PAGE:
TOKYO - Trade frictions between China and the United States are already affecting business confidence and investment in Asia, a senior International Monetary Fund official said, warning that the fund could further cut its global growth forecasts in January.
Changyong Rhee, director of the IMF's Asia and Pacific Department, said Japan and South Korea could be among countries in the region hit hardest by the trade war given their reliance on exports to China.
"Investment is much weaker than expected. My interpretation is that the confidence channel is already affecting the global economy, particularly Asian economies," Rhee told Reuters.
"We see global growth a little bit slower than we forecast in October," he said on Monday.
Citing the potential fallout from the Sino-U.S. trade war, the IMF cut its global growth forecast in October to 3.7 percent for both 2018 and 2019, down from 3.9 percent projected in July.
It expects Asia's economic growth to slow to 5.4 percent next year from 5.6 percent projected this year.
Rhee said there was a chance the IMF could cut further its growth forecasts when it reviews them in January, given signs of slowdown not just in Asia but in Europe and the United States.
"Uncertainty is so large ... uncertainty means you have upside potential as well as downside risk. At this moment, we believe the downside risk is a little bit higher," he said.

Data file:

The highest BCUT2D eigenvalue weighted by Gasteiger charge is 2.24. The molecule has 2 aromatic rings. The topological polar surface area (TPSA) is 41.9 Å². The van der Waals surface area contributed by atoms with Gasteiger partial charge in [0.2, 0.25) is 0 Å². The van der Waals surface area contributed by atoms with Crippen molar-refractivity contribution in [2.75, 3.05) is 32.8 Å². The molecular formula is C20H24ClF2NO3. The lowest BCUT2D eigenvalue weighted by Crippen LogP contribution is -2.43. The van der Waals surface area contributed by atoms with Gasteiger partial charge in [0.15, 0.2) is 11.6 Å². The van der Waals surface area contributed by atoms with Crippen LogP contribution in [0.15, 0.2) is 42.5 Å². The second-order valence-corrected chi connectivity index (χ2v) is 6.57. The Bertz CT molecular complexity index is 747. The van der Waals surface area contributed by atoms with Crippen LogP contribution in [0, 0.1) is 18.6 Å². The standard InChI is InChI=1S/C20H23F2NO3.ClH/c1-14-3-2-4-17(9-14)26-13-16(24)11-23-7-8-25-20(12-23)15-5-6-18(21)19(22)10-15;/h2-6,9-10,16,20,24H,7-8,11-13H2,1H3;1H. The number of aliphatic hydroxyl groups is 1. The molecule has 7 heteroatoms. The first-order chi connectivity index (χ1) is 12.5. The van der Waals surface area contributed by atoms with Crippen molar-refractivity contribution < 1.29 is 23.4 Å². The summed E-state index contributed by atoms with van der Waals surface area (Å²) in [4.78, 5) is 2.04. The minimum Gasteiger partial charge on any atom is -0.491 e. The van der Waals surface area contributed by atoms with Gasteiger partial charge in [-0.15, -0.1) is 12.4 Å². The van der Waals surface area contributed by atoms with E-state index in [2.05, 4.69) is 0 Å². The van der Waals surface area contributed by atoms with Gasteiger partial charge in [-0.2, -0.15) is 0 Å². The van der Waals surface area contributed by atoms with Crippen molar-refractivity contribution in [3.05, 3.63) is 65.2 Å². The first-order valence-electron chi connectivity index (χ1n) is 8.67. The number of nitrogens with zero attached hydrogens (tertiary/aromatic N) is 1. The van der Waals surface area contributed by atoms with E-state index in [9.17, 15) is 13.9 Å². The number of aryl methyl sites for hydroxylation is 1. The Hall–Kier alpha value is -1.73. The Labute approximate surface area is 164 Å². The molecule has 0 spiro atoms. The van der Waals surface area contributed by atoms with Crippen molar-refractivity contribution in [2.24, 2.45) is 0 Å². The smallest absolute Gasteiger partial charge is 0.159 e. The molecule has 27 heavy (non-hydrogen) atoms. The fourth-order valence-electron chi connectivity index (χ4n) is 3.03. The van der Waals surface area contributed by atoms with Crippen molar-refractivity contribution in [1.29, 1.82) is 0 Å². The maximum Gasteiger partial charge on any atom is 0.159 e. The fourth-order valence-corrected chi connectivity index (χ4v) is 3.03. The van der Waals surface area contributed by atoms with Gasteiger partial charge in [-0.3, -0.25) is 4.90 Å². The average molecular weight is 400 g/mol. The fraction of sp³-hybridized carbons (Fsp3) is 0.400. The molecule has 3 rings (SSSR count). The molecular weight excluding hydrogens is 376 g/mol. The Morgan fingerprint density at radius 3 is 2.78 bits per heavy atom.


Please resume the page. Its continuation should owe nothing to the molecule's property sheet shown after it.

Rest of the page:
On China, Rhee said it was not resorting to big-scale stimulus despite growing external headwinds, given the need to deal with long-term challenges such as curbing excess debt.
"They aren't accelerating (stimulus) yet but taking the foot from the brake for the time being. But that doesn't exclude the possibility that if the trade tension escalates, if growth goes down, they are ready to use stimulus," he said.
"What we're concerned and what we're advising them is that the medium-term goals such as deleveraging are still important for financial stability," Rhee added.
"So when they actually try to use stimulus, we hope they can use more fiscal policy rather than credit expansion."